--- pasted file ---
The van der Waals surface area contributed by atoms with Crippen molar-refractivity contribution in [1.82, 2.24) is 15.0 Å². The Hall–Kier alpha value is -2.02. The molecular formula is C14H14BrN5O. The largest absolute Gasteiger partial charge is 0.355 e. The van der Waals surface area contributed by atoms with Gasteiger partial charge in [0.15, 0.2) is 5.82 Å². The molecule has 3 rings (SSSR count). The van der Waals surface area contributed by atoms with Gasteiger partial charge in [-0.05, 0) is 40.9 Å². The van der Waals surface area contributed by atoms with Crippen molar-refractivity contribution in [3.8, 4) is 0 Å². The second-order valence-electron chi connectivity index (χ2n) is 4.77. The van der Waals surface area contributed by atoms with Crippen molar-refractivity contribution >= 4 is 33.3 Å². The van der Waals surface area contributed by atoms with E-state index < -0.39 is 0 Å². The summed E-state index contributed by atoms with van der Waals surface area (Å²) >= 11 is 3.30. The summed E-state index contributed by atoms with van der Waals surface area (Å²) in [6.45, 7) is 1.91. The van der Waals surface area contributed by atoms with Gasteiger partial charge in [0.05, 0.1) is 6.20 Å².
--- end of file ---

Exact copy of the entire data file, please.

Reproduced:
The van der Waals surface area contributed by atoms with Crippen molar-refractivity contribution in [1.82, 2.24) is 15.0 Å². The Hall–Kier alpha value is -2.02. The molecular formula is C14H14BrN5O. The largest absolute Gasteiger partial charge is 0.355 e. The van der Waals surface area contributed by atoms with Gasteiger partial charge in [0.15, 0.2) is 5.82 Å². The molecule has 3 rings (SSSR count). The van der Waals surface area contributed by atoms with Gasteiger partial charge in [-0.05, 0) is 40.9 Å². The van der Waals surface area contributed by atoms with Crippen molar-refractivity contribution in [3.8, 4) is 0 Å². The second-order valence-electron chi connectivity index (χ2n) is 4.77. The van der Waals surface area contributed by atoms with Crippen molar-refractivity contribution >= 4 is 33.3 Å². The van der Waals surface area contributed by atoms with E-state index < -0.39 is 0 Å². The summed E-state index contributed by atoms with van der Waals surface area (Å²) >= 11 is 3.30. The summed E-state index contributed by atoms with van der Waals surface area (Å²) in [6.45, 7) is 1.91. The van der Waals surface area contributed by atoms with Gasteiger partial charge in [0.05, 0.1) is 6.20 Å².